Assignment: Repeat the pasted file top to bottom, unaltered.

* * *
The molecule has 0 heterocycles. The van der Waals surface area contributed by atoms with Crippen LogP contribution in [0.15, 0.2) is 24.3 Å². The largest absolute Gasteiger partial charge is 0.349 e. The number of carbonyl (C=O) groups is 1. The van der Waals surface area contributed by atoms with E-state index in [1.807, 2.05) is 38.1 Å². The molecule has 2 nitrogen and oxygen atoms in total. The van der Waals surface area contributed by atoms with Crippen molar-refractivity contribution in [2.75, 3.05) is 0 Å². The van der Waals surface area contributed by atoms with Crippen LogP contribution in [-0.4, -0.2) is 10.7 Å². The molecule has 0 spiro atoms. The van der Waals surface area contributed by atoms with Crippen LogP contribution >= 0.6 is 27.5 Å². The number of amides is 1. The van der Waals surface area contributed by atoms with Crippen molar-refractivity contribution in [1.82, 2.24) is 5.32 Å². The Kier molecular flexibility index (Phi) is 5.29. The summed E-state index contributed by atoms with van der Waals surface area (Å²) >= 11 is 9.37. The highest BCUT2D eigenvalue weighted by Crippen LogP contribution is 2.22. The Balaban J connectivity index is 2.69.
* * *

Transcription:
The molecule has 0 heterocycles. The van der Waals surface area contributed by atoms with Crippen LogP contribution in [0.15, 0.2) is 24.3 Å². The largest absolute Gasteiger partial charge is 0.349 e. The number of carbonyl (C=O) groups is 1. The van der Waals surface area contributed by atoms with E-state index in [1.807, 2.05) is 38.1 Å². The molecule has 2 nitrogen and oxygen atoms in total. The van der Waals surface area contributed by atoms with Crippen molar-refractivity contribution in [2.75, 3.05) is 0 Å². The van der Waals surface area contributed by atoms with Crippen LogP contribution in [-0.4, -0.2) is 10.7 Å². The molecule has 0 spiro atoms. The van der Waals surface area contributed by atoms with Crippen LogP contribution >= 0.6 is 27.5 Å². The number of amides is 1. The van der Waals surface area contributed by atoms with Crippen molar-refractivity contribution in [1.82, 2.24) is 5.32 Å². The Kier molecular flexibility index (Phi) is 5.29. The summed E-state index contributed by atoms with van der Waals surface area (Å²) >= 11 is 9.37. The highest BCUT2D eigenvalue weighted by Crippen LogP contribution is 2.22. The Balaban J connectivity index is 2.69.